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Neuropsychologia. 2009 Mar;47(4):1053-60. doi: 10.1016/j.neuropsychologia.2008.11.004. Epub 2008 Nov 13.

Neural correlates of the stare-in-the-crowd effect.

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1
Department of Neurobiology and Behavior, Graduate School of Biomedical Sciences, Nagasaki University, 1-12-4 Sakamoto-cho, Nagasaki City, Nagasaki Prefecture 852-8523, Japan.

Abstract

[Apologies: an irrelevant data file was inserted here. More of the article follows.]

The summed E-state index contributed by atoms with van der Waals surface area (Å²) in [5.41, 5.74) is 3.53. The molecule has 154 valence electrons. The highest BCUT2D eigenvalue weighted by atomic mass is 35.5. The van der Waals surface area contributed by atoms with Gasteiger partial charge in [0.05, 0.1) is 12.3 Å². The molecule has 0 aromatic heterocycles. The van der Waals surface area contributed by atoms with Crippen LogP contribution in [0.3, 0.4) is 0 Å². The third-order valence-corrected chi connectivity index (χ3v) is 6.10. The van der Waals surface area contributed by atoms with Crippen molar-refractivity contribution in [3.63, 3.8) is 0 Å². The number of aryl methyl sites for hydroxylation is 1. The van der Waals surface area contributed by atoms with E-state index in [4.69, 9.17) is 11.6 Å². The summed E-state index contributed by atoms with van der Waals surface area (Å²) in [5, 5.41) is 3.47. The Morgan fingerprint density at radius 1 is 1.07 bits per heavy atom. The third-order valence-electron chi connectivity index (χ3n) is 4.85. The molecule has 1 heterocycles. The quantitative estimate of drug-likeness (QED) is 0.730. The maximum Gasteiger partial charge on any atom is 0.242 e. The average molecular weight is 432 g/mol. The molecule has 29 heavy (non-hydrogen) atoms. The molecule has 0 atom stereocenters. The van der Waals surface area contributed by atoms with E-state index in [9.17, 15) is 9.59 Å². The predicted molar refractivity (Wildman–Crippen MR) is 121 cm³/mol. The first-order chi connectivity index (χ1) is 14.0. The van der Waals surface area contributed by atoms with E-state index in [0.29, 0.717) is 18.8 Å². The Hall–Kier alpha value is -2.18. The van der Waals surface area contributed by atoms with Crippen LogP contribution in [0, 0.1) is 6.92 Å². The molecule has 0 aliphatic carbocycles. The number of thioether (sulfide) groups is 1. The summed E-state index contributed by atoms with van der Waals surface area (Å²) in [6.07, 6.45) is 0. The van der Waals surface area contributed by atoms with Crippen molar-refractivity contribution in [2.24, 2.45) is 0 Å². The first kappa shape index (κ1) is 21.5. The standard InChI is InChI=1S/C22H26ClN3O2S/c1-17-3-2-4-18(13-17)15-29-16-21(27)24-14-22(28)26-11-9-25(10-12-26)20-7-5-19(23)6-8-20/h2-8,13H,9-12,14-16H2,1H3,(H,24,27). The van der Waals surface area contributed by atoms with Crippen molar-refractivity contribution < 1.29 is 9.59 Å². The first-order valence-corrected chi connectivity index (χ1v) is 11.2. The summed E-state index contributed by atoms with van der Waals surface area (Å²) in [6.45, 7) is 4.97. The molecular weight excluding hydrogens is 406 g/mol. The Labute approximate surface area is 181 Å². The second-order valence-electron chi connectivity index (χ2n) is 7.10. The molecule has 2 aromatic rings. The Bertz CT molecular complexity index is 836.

The present study investigated the neural mechanism underlying the stare-in-the-crowd effect by measuring event-related-potentials. The results showed that neural activity was modulated by the type of the target face, either a face with a straight gaze or one with an averted gaze, at several dissociable stages of neural processing. Specifically, the target type modulated both early sensory components and late components that are presumably linked to emotional responses. Moreover, N2pc, a reliable indicator of attention deployment, was recorded in subjects searching for the straight target, but was drastically diminished in subjects searching for the averted target. In sum, the efficiency of the search for the straight gaze derives from both attention capture by and efficient processing of the straight gaze.

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